The Jazz Age obsession with youth powered this long short story (or short novella) by F. Scott Fitzgerald, which tracks the life of a man who is born old and ages in reverse back to infancy. The story has recently become a film starring Brad Pitt that comes out at the end of the year; this graphic-novel edition of the Fitzgerald story, created by the writers Nunzio DiFilippis and Christina Weir and the illustrator Kevin Cornell, is a David to the Hollywood Goliath.
But remember: David won. While the movie makes several plot concessions, the graphic novel stays almost entirely faithful both to the original text and to the period it spans; the depictions of late-nineteenth- and early-twentieth-century America were researched scrupulously, and it shows. On his personal site, Cornell discusses his process, shares some art that didn’t make the final cut, and even furnishes some interesting readings of the original text: the way he viewed the newborn/aged Benjamin’s birth identification bracelet as a sort of morgue toe tag.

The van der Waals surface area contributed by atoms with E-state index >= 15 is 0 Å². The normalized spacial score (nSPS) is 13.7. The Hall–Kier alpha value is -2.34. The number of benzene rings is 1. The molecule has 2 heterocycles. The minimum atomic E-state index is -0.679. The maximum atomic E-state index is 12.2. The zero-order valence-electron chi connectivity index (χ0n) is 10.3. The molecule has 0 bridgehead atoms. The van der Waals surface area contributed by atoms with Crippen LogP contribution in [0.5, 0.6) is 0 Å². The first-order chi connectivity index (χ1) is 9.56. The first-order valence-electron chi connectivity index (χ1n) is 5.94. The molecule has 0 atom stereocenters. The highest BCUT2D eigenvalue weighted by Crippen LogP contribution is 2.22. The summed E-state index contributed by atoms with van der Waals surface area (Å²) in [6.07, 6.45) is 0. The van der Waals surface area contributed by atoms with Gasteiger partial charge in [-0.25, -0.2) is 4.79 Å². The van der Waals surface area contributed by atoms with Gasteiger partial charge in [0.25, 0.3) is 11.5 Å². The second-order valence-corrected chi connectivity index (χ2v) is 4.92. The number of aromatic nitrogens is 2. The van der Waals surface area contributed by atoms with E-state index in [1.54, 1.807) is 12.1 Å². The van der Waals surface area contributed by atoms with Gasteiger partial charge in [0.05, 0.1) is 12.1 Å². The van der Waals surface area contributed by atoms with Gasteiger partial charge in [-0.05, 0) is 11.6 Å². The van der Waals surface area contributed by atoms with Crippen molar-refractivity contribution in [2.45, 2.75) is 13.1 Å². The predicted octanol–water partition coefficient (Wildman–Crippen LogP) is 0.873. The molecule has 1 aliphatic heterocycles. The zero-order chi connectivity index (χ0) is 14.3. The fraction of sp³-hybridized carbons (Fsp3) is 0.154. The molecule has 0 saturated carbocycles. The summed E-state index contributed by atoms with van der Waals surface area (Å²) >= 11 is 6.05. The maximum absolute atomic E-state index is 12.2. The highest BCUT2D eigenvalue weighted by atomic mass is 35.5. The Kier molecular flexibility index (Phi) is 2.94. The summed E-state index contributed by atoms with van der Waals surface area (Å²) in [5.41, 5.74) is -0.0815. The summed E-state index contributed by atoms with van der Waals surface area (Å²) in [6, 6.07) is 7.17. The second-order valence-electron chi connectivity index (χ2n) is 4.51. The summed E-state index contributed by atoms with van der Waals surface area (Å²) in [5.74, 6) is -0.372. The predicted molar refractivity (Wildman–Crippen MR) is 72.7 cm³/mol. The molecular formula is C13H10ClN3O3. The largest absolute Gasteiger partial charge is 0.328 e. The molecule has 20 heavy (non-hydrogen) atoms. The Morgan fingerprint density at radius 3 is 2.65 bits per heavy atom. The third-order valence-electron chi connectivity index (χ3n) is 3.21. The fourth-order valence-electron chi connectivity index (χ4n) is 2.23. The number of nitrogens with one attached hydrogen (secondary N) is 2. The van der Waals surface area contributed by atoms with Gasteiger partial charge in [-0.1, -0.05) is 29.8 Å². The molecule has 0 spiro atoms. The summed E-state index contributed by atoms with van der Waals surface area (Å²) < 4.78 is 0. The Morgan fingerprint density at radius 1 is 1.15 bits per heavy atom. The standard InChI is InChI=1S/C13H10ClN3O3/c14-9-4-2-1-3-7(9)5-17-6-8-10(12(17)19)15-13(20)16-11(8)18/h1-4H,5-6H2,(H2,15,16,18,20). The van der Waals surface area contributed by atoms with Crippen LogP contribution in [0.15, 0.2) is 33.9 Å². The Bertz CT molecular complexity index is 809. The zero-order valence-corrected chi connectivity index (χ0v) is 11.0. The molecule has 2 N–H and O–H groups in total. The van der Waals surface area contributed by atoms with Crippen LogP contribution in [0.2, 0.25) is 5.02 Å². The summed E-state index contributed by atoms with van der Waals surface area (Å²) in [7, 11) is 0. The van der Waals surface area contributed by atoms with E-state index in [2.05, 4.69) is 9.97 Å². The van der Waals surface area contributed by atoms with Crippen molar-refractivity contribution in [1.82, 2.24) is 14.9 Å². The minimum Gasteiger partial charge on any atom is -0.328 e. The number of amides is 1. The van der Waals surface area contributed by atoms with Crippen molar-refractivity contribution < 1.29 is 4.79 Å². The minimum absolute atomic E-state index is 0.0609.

This post is from Observer Short List—an email of three favorite things from people you want to know. Sign up to receive OSL here.